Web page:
Wednesday, November 17, 2010

“The Contemplator” by Eugène Carrière

I had a dream one night that I turned into a star. I spent my time glowing and whirling in space, dancing like I hadn’t danced since I was six, when I had my special twirling skirts. They had to go through a rigorous test of twirling ability in the stores before I gave my mom the nod of approval to purchase. The hours went by full of giggling and laughing with the other stars by my side. There were hundreds of us, no thousands. And we all had the most glorious time. Telling stories of our travels, our past lives, the things we’d seen from our special view up in the highest heights of the heavens. And yet time stood still as we twirled, since we weren’t depending on the sun to tell us when to begin and when to go to bed. We could spin and twirl and giggle and play as much as we should desire. A few of the rambunctious stars would have races and go whizzing by leaving nothing but the merest trail behind. The moon read us poems and the sun told us jokes. And oh! The things I saw from up there!

I saw the colors the Earth turns with the beginning of each new day and I saw the sky paintings from the moon when he would come and take his place on the stage. I saw the shapes the clouds would make, playing their own version of charades with us stars. And I could see the dolphins dancing, too. We in our heavens, they in their oceans. Playing with hearts light as a feather.

But the heartache I saw! Not in the heavens. Somehow the stars all get along. There is plenty of space there, but no one need ever be lonely or alone. There are always friends and somehow distance is very different there. There are no houses or walls. No fences or barriers. The suns arms can reach wherever they should pleace and there is no disappointment or need for alarm. There are no possessions and no need for possessions. No the heavens have no heartache, but for the heartache they see the humans make. The heartache they can see down on the Earth. There is noise made from construction as people seek to close themselves off from each other. And there is noise from the destruction as people seek to be alone with those who are alike. And there is so much darkness. The sun cannot go wherever it chooses, but only wherever people allow it. And there are clouds of black and brown, carrying in them not the healing and rejuvenating powers of rain and water, but the hurtful powers of carcinogens and pollution. If they do not seek to destroy others, they seek to destroy themselves. Power is all people want. Power over others. Power against others. Power over themselves. There is no freedom. There is so little joy. So many tears. So much crying. So little laughing. The sun doesn’t tell them jokes. She used to. People used to understand the words of the sun. They would laugh and play together until it was time for her to go away and for the moon to read them poetry. But now they don’t understand the sun’s words when she speaks. They sound like sirens and burn like a fire. People now must seek to protect themselves from her embrace, they do not remember the days when her touch was gentle and welcome. And the moon’s poems cannot be heard either. Every night he would write for them a new poem, about magic and hope. But now they only hear rumors and confusion and witchcraft. He still reads to them, but his voice grows softer and more feebler each night they don’t listen. So he reads to us. We hear him. And we like him, too. And he likes us.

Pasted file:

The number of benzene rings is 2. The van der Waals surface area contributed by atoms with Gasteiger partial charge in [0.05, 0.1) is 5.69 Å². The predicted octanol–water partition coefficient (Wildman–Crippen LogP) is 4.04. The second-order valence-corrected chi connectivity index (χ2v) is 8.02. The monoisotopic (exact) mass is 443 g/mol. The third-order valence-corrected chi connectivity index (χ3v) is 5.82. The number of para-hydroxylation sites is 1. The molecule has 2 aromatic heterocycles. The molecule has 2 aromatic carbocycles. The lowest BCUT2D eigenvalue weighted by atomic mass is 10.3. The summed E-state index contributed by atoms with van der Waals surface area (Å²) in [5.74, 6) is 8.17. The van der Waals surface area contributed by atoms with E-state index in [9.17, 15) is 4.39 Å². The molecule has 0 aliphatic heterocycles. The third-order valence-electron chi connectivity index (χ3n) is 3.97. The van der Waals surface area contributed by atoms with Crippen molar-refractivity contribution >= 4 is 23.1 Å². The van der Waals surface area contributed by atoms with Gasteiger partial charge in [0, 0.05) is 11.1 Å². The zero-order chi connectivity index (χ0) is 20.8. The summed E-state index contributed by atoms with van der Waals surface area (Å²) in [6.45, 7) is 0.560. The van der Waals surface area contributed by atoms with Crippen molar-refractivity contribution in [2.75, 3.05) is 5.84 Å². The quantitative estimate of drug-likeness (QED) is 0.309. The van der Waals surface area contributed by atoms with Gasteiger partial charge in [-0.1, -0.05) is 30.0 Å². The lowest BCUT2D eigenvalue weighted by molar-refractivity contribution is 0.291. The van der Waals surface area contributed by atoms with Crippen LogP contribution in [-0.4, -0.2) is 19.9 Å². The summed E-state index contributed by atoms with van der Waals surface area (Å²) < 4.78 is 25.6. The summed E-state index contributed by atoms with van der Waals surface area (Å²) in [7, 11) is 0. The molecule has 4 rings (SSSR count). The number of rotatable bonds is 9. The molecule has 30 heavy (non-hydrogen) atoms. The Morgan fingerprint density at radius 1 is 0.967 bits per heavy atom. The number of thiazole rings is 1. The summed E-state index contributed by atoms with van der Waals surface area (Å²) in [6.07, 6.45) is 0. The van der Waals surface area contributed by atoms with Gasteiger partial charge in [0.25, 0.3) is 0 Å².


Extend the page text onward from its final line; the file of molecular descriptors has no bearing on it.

And together we all laugh and dance and speak. There is no heartache up here. Even when a fellow star has lived and spun for a long long time, and he gets tired and finds he can spin no more, we do not cry and we do not mourn. We continue spinning. And so does he. He dons his finest glow and spins his fastest spin until he cannot hold himself together anymore and his joy in his life causes him to explode in beauty. Sometimes his explosion is so big, for he has had so much joy that it consumes that which is all around in. People are afraid of death. They are afraid to stop spinning. But it is not a bad thing. It is a joyous occasion. To go out glowing and bright and beautiful and then to rest, knowing one has spun every spin one has to spin. And to be consumed by someone else’s explosion is not scary. You have merely come to the end of your own spins as well. You will both get to rest together.

People don’t understand anymore. I think they used to understand. A long, long time ago. They would walk together and laugh and they would spin and dance, too. And they would tell jokes with the sun and read poetry with the moon and they would sing songs with the wind and they would dance with the rain and paint with the flowers. But they don’t do any of that anymore. Not very many of them, do, anyway. Sometimes a person will begin to understand. Sometimes a person comes along who hears the jokes of the sun and understands. Or hears the poetry of the moon and is consoled. Sometimes a person comes along who remembers what it used to be like. And when that happens, the stars spin a little faster and glow a little brighter and the sun’s jokes are a little funnier and the moon’s poetry a little deeper.

That night I was a star made me see so much. But soon the sun reminded me that I was not born to be a star. But that didn’t mean I wasn’t allowed to spin. In my own way, in my own space, in my own world. So I waved goodbye to my friends the spinning stars, and I told the sun one last joke and the moon read me one last poem and I returned to my bed, where I awoke the next morning and started my day with my very best twirling skirt.